My son's podcast this week (First Methodist Houston, Episode 97) was a discussion of the false dichotomy of traditional versus contemporary worship - especially music. I liked it, but there was one point that they had not really covered in the half-hour that I would like to bring in. There is no traditional worship in the sense people think. It has become a commonplace to notice that what was contemporary worship in 1980 is different from contemporary 2000 and contemporary 2020. This seems to amuse people and many think it proves something-or-other. Yet it is just the same thing as has always happened, just on a somewhat shorter time-scale.
I wrote the 100th anniversary history of the Lutheran church I was attending in 1981, the congregation of my mother, my mother's mother, and her mother's mother. One goes through old records, of dinners celebrating the new building or the retirement of a pastor, or of the 25th and 50th anniversary celebrations. I also knew the oldest parishioners or knew of them, and they beamed at me, Louise's grandson (or Augusta's great-grandson) doing the history. They were quite willing to be interviewed and talk. I pulled out a very early bulletin from a dinner and pointed to hymn titles - insert Swedish Chef talk here - asking if they remembered it. Usually, none of them did. Occasionally, we would grab an old hymnal and look it up and try to pick out the melody and a light would dawn "Oh yes, I remember that tune, I think." These women (and one man, I think) would not have been thrown that it was in Swedish, as a few still preferred that. Yet a hymn important enough to a congregation to have sung it at the dedication of a building in 1888 was generally not recognised by people born around 1900. They remembered old Swedish hymn and still loved them, and were they to travel to that time and sit around a piano they would doubtless find much that was shared. But not all.
One can attribute this to switching from Swedish to English in the 1940s, which happened in many other immigrant congregations, but this doesn't begin to cover it. The hymns I sang in a music traditional Congregationalist church in the 1960s overlap only slightly with what they are singing now, and that is in a full-choir/big organ/4 verses hymnal/no-screens-ever church now. We sing an old favorite like "Guide Me O Thou Great Jehovah" and think Ah, just as in the days of my youth. They don't do this nowadays in other churches, more's the pity. That is a partial truth. Some still carry forward among the Presbyterians, the Episcopal, the Baptist, and other English-speaking churches, and the Methodists still do sing some Charles Wesley. But they don't sing quite what they used to a hundred years ago. Churches vary hymns week to week and some just drop out. As with so many things, we don't notice what is missing.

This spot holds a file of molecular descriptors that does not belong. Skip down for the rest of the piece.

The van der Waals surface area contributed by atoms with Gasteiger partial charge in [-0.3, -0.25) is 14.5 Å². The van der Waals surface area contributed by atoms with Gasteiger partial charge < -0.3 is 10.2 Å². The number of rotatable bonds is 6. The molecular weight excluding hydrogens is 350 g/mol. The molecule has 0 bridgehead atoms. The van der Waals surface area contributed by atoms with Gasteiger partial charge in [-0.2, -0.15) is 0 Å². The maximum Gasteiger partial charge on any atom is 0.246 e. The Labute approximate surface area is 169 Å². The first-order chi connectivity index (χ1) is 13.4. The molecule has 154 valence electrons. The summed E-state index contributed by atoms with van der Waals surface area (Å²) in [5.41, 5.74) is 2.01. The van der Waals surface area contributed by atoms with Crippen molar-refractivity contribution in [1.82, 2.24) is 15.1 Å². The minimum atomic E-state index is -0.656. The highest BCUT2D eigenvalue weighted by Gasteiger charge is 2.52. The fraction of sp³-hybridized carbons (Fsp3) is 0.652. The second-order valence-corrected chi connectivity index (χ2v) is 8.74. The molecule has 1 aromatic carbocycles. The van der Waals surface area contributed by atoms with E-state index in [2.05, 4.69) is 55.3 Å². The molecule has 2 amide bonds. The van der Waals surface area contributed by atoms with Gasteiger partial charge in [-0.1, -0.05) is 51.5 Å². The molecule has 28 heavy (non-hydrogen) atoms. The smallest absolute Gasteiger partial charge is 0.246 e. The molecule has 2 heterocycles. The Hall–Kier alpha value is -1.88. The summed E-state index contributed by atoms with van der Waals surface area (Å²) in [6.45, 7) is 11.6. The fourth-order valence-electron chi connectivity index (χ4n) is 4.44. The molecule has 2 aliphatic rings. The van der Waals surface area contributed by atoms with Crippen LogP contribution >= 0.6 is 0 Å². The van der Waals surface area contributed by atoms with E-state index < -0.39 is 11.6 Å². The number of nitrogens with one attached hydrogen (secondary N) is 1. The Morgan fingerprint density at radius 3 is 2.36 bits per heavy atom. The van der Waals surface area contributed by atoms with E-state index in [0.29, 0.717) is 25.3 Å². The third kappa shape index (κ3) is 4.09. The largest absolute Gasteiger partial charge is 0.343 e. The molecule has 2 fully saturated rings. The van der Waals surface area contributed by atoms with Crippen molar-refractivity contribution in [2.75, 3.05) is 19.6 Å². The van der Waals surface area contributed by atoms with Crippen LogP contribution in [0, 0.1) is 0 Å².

The music for holidays hold on the longest, yet even those get weeded. I have a fantasy of what will happen when the youth croup comes to carol me at the nursing home or when I am shut in, and they ask me if I have any favorites. The fantasy itself is now dated, as I don't think youth groups do this much anymore. But just pretending, I will smile in innocence and say "Yes! Once In Royal David's City," and when they look alarmed, or blank, I will offer "Lully, Lullay?" "Good Christian Men, Rejoice?" I think those are all on those little sheets you've got there."
The Catholics switched out from Latin at Vatican II, but otherwise we would think of them as exemplars of continuity, and this is true in many ways. But the music is quite different these days. The Anglican Book of Common Prayer is similar now to the 1928 version...but not quite. They did hold one version from about 1662 to 1840, which is quite a long run. Yet in that time the music changed as well, as well as what feasts and fasts were prominent. The Liturgical Year has anchor points, but is flexible. We think of long-held traditions, but Presbys of 1900 didn't sing what Presbys of 1800 did, nor is the order of worship the same. When they crossed from the old country to here they came in contact with other hymns and adopted them over time. "How Great Thou Art" was Russian, then Swedish. Episcopalians visiting England find that they know the tunes and the words, but they are mixed up. Go to YouTube and find a long selection of old hymns. You won't know
Much does hold. The Mass retains similarities across centuries, but not entire, and national differences have always been there.
What is happening is not Contemporary vs Tradition. Those that say they are trying to hold on to longstanding traditions in order preserve truths of the faith are not accurate and I fear, not even always honest. They attempt to lay claim to the entirety of the historical faith and ask "Well, you don't want to give up that, do you? So here then, keep these hymns. They've got all that, and this new music doesn't."
What underlies it all is Everyone Has Preferences, no two alike. So what will we do about that? Some of my favorites are not sung anywhere anymore, I don't think. No one is singing Bob Stromberg these days, are they? (He mostly does comedy now.) We have pieces from the liturgy in the Lutheran Book of Worship (Red Book: LCA Augustana) that I'm sure not Lutherans even do anymore. The Agnus Dei ffrom the Chicago Jazz Mass circa 1970? Didn't think so. Yet I find plenty to like, wherever I go. Some things are silly, yes, with people trying to recapture some folky image from 1960 or 1980 - the songs they worshiped with when they first knew Christ, yes, those are always dear, or clinging to a camp meeting motif that only the very oldest in the congregation even remember. Mine are different.
What will we do is the real question?